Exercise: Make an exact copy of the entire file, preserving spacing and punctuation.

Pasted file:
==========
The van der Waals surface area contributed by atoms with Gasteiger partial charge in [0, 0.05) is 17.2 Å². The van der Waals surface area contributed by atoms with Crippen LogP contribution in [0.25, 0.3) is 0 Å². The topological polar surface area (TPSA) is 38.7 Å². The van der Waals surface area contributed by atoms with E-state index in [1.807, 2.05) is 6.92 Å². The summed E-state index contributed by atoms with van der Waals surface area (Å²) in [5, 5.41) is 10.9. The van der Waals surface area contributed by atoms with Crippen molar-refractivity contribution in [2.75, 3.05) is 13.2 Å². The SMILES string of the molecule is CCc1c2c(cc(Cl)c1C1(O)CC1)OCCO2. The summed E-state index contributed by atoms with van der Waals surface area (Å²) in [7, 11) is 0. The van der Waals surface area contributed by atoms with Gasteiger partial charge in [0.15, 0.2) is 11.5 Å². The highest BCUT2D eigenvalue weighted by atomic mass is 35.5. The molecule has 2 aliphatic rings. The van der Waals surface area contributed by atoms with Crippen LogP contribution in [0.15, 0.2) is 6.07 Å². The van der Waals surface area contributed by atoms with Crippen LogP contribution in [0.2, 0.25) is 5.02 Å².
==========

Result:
The van der Waals surface area contributed by atoms with Gasteiger partial charge in [0, 0.05) is 17.2 Å². The van der Waals surface area contributed by atoms with Crippen LogP contribution in [0.25, 0.3) is 0 Å². The topological polar surface area (TPSA) is 38.7 Å². The van der Waals surface area contributed by atoms with E-state index in [1.807, 2.05) is 6.92 Å². The summed E-state index contributed by atoms with van der Waals surface area (Å²) in [5, 5.41) is 10.9. The van der Waals surface area contributed by atoms with Crippen molar-refractivity contribution in [2.75, 3.05) is 13.2 Å². The SMILES string of the molecule is CCc1c2c(cc(Cl)c1C1(O)CC1)OCCO2. The summed E-state index contributed by atoms with van der Waals surface area (Å²) in [7, 11) is 0. The van der Waals surface area contributed by atoms with Gasteiger partial charge in [0.15, 0.2) is 11.5 Å². The highest BCUT2D eigenvalue weighted by atomic mass is 35.5. The molecule has 2 aliphatic rings. The van der Waals surface area contributed by atoms with Crippen LogP contribution in [0.15, 0.2) is 6.07 Å². The van der Waals surface area contributed by atoms with Crippen LogP contribution in [0.2, 0.25) is 5.02 Å².